Soup is one of my favorite things to cook, largely due to its flexible and forgiving nature. I no longer use recipes for my tried and true soups, chowders and stews, preferring to taste and add and fiddle to my heart’s content. Even with a new dish I’ll follow the recipe more or less but allow for culinary flourishes of my own (or subtractions, when the ingredients don’t suit our taste buds).
So in solidarity with our brothers and sisters on the East Coast, hunkered down against the blizzard of the century, or whatever hyperbole the newscasters are using this time (I’ve heard Snowmageddon and Apocalypse Plow), we made a big pot of minestrone soup. Pull up a chair and I’ll serve you a bowl.
First please enjoy one of my favorite snow-referencing songs. The song starts out light and twinkly, like a light dusting of snowflakes. And then the aural thunder snow kicks in, bringing the musical blizzard. Awesome!
Click on the photos to enlarge them and read the captions.
- 1 tablespoon Canola Oil
- 1 large Onion, chopped
- Salt and pepper
- 1 ½ teaspoons minced Garlic
- Red and Green Bell Peppers, 1 each, chopped
- 2-3 medium Potatoes, cut into medium dice – Your choice whether to peel the potatoes or not. I typically do not.
- 4-6 cups Stock of your choice – Could be chicken, vegetable, beef. I made turkey stock from saved/frozen turkey carcasses that were roasted last fall. Homemade stock tastes best, but canned or boxed stock or broth is fine too.
- 3-4 cups Beans of your choice – Use at least two different kinds, I had garbanzos and black beans this time, although for minestrone it would traditionally be kidney beans and maybe cannellinis. I prefer to use dried beans, soaking them overnight before adding them to the soup (may need to increase cooking time until the beans get tender) but frequently take the time-saving shortcut of canned beans. Just be sure to rinse them well before adding to the soup.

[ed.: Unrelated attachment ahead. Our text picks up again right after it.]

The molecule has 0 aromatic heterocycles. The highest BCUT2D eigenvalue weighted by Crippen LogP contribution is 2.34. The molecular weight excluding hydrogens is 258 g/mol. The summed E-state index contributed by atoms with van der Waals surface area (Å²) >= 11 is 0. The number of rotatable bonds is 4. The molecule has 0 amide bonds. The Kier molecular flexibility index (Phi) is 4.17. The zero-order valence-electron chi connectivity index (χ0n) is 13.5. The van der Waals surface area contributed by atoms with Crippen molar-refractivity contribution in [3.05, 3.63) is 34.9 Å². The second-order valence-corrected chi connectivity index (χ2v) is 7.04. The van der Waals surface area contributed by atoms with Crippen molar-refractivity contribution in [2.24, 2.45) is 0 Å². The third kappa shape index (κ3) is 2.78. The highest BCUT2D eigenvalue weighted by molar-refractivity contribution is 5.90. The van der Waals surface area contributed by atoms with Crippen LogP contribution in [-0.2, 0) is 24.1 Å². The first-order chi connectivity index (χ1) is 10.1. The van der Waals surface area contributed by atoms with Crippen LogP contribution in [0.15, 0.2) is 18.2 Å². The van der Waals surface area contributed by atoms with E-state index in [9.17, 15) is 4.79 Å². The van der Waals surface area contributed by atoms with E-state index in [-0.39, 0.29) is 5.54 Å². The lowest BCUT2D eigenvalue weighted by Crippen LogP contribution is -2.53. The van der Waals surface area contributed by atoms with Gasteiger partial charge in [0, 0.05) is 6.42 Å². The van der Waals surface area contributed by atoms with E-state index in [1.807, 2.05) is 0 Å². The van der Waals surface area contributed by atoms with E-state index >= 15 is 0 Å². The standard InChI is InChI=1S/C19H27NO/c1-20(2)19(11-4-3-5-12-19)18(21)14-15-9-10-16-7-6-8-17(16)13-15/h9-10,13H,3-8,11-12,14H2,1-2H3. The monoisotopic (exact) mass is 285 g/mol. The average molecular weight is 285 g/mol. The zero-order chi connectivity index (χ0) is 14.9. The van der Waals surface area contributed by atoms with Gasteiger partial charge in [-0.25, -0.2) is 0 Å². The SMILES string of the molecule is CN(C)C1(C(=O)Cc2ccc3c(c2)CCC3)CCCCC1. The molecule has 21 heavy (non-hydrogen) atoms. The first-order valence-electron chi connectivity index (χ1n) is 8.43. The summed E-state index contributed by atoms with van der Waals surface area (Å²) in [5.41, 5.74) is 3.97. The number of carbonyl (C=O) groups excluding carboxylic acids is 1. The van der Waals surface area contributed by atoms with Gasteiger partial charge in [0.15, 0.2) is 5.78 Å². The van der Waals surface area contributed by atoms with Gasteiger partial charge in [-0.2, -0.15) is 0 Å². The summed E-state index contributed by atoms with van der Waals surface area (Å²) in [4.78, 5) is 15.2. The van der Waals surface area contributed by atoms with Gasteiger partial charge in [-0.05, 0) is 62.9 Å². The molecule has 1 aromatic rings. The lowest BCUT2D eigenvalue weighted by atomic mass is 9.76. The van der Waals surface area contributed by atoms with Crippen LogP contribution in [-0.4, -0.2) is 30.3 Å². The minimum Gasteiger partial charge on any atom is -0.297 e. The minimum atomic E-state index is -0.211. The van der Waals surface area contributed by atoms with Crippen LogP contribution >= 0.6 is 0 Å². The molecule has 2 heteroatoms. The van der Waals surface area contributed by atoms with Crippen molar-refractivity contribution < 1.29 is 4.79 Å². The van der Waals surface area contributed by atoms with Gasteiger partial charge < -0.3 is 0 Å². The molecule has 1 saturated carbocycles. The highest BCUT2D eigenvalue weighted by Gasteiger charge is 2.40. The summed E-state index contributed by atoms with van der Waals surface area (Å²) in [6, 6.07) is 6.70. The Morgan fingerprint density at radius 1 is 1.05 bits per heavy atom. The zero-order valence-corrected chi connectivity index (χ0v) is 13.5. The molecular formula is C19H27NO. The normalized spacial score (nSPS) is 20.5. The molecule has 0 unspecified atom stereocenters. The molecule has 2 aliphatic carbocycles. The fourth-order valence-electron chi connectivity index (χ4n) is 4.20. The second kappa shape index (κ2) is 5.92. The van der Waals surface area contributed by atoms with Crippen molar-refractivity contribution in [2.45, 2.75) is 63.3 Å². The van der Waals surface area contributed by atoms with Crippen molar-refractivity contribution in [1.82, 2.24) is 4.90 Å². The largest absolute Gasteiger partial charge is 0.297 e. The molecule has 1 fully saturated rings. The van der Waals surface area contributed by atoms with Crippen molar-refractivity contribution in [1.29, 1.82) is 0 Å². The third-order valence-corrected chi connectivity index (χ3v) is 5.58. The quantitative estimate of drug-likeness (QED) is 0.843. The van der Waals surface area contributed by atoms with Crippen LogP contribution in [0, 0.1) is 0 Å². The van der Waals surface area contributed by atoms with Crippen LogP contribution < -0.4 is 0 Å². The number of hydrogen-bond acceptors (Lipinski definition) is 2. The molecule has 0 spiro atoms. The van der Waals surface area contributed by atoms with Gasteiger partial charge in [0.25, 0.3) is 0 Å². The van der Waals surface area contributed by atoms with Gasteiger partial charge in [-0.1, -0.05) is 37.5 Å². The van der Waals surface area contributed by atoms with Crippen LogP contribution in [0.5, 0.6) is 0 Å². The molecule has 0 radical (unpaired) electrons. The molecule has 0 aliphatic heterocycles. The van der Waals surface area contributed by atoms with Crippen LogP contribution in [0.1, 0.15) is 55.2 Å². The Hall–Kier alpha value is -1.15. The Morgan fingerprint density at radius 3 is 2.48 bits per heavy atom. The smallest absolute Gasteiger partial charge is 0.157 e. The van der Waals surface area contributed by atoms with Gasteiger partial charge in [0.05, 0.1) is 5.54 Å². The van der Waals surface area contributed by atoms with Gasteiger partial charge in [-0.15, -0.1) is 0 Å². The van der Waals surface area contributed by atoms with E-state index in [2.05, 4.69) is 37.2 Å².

- 1 cup Vegetables of your choice – I added leftover green beans, cut into 1-inch pieces. Frozen vegetables can be convenient here. Zucchini? Carrots? Yes and yes.
- 1 28-ounce can whole tomatoes
- Fresh herbs of your choice – Oregano, basil and/or thyme are good choices.
- 2 ounces small pasta such as Ditalini
- Grated parmesan cheese for garnish – Optional but OMG yes!
- Heat the oil over medium heat in a large, heavy pot. Add onions and a pinch of salt, stir, and let them soften – approximately 5 minutes.
- Add the garlic, and stir for 30 seconds before adding the peppers. Stir again and let peppers soften for 3-4 minutes.
- Add the potatoes, another generous pinch of salt, stir, left soften for 3-4 minutes.
- Add the stock. Eyeball the right amount, based on the quantity of your add-ins. Bring to a boil, then reduce heat to a simmer.
- Add vegetables and tomatoes – use your hands to break up the tomatoes as they go into the pot. Add the tomato liquid from the can too.
- Make a bouquet garni with the herbs wrapped in a piece of cheesecloth, tied off at the ends. Drop this into the soup to add flavor without adding chopped herbs.
- Simmer the soup over very low heat, partially covered, for 30 minutes. Then skim the foam and any impurities from the top of the soup when it’s nearly done. Remove the bouquet garni from the soup after @ 30 minutes.
- Meanwhile, cook the pasta according to package directions. It should be al dente, not overly soft. Drain and rinse in cold water to halt the cooking.
- Add cooked pasta into soup. Taste and adjust for seasonings with additional salt and pepper as needed.
- Let soup sit, covered, off the heat, for about 10 minutes to let the flavors blend before serving.
- Serve with a sprinkling of parmesan cheese, if desired.